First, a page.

When a building that was budgeted to cost $3.2 million winds up costing $11.5 million, something is likely to hit the fan. But in this case, the unhappy noise is local and migratory birds smacking into its environmentally-hip, LEED-Certified wall of windows.
Transit Oriented Development is an innocent-sounding term that gets some critics of local government all wee-wee’d up. In a nutshell, it’s based on the belief that your Subaru is killing the planet, so we should all ride our bikes in the rain to a train that drops us at a station just a second soggy bike ride to the office.
Will County, Illinois might not be a household word, but its county seat is Joliet, which was made famous by the Blues Brothers. The official county website says it’s one of the fastest growing counties in the United States, and offers “fantastic business opportunities and a remarkable environment to all who live, work and play here.”
For decades, Detroit’s Democrat politicians have steered the city towards an inevitable crash that finally arrived in June 2013, when the city officially declared Chapter 9 bankruptcy and Kevyn Orr was federally appointed as an emergency manager, an act that turned Detroit Mayor Dave Bing into a figurehead as politically powerful as Queen Elizabeth.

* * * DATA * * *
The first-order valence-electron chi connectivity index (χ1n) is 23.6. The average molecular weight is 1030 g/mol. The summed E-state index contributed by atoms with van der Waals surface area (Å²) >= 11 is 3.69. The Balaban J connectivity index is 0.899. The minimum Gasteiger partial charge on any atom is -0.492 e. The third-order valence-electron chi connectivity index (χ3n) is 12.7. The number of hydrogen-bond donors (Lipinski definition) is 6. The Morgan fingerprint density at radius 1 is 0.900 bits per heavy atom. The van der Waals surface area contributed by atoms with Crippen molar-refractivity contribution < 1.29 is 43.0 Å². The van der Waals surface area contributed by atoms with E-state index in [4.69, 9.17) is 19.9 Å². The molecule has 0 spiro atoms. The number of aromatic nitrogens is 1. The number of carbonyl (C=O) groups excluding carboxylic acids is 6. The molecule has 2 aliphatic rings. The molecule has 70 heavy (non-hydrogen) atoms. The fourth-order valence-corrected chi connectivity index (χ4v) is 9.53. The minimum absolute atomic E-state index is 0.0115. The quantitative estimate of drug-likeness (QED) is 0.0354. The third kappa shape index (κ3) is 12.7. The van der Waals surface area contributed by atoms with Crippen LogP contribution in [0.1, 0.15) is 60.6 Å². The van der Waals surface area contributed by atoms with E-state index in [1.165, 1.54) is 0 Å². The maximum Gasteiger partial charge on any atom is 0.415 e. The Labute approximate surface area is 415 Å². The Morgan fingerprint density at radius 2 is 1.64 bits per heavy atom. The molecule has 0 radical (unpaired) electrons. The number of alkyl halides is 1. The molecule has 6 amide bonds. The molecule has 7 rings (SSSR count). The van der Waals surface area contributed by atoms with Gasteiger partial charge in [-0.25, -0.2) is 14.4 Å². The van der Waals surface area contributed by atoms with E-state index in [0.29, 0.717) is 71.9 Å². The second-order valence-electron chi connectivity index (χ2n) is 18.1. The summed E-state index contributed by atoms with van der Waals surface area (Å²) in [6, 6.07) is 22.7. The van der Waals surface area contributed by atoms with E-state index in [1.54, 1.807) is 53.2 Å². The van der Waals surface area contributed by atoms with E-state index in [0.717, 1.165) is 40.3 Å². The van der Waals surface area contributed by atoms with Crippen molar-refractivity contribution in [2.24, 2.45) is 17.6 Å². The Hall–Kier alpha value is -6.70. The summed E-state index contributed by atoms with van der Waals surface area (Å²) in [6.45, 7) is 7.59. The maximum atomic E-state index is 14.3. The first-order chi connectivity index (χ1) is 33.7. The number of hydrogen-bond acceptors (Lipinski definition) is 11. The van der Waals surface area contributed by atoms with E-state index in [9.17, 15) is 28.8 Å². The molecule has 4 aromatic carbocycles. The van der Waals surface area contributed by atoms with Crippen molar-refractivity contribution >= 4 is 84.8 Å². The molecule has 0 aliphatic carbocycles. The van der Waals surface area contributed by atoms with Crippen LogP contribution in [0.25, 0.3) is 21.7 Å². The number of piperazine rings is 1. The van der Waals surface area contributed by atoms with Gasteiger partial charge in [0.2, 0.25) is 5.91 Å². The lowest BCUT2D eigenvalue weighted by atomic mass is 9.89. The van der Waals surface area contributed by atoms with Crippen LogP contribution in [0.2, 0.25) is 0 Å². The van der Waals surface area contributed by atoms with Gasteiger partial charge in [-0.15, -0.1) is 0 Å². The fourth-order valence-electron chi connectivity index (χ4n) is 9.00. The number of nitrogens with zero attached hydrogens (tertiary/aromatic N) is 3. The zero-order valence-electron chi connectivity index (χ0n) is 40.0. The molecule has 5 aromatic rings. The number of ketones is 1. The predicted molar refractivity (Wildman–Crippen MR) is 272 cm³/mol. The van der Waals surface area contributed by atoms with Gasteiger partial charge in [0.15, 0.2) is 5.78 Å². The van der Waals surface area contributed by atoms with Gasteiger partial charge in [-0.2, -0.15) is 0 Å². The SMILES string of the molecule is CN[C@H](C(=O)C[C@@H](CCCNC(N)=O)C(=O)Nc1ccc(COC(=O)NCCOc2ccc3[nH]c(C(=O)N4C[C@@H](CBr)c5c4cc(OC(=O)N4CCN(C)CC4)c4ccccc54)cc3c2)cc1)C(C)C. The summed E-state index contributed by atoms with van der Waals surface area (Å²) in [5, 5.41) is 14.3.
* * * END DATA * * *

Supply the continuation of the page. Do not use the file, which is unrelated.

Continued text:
Picture an unholy alliance of local government liberals and Federal bureaucrats, then take that to an even more frightening level by factoring in the classic liberal love of public transportation. These cash-burning forces converge at the one city in America that combines the worst excesses of local and Federal government: Washington, D.C.
Some critics (me) contend that local governments slice their budgets into far too many “special funds” that are designed to protect pet projects, so that a surplus in one fund – let’s say the Porcupine Mating Area EIR Fund – can’t be used to fill a deficit in another special fund – like the Bike Share Feasability Study Fund.
In the heartland, where the cost of living is assumed to be more reasonable than San Francisco, Los Angeles, or New York, you might expect public sector compensation to be more reasonable, as well. But not in Joliet, IL.